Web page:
Marginal Notes on the Theory of Reference

Grazer Philosophische Studien 9 (1):35-50 (1979)
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In 'Notes on the Theory of Reference' Quine offers a brief argument, based on Tarski's Convention T and semantic definition of truth, that the theory of meaning is 'in a worse state' than is the theory of reference and that the concepts of the theory of meaning are inherently more 'foggy and mysterious' than those of thetheory of reference. A careful reconstruction of Quine's argument, however, is sufficient to show both that he covertly imposes a double standard of clarity on the two theories in question and that in so far as Tarski's contributions clarify or explicate the notion of truth they do likewise for the notion of analyticity. Consequently, the appeal which Quine makes to Tarski's definition of truth cannot be used in the manner he wishes, to draw a clear boundary between the theories of meaning and reference.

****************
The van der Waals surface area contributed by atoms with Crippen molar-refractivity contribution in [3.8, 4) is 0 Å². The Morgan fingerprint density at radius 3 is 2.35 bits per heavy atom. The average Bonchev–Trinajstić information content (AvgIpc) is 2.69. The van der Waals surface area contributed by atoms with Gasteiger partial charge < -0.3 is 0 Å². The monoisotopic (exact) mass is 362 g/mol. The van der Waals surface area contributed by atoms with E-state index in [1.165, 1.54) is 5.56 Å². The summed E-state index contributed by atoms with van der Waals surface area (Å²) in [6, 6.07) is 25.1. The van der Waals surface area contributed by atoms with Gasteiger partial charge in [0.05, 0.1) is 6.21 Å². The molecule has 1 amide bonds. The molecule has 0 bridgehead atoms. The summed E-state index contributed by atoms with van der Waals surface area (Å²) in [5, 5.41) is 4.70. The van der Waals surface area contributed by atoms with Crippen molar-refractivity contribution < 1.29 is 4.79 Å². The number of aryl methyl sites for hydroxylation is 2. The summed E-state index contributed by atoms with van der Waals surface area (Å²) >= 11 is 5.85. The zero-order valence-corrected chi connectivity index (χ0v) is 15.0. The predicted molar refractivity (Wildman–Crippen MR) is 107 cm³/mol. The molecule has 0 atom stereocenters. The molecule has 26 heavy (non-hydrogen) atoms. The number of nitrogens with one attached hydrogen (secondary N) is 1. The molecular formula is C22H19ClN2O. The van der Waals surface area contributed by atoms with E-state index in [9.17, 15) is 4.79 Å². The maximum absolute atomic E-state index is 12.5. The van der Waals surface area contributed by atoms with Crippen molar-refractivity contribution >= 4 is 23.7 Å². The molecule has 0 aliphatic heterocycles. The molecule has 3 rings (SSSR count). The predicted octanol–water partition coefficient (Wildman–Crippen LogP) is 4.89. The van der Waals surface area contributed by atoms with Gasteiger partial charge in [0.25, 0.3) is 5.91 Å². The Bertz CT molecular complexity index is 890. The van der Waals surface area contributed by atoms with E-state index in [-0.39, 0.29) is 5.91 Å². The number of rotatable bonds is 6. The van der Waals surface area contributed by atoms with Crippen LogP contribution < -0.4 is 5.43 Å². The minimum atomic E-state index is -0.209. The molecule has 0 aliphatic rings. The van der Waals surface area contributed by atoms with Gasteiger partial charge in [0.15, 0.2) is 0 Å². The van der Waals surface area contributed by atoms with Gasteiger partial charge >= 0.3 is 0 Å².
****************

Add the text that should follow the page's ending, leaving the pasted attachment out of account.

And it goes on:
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Gary Merrill
University of Rochester (PhD)

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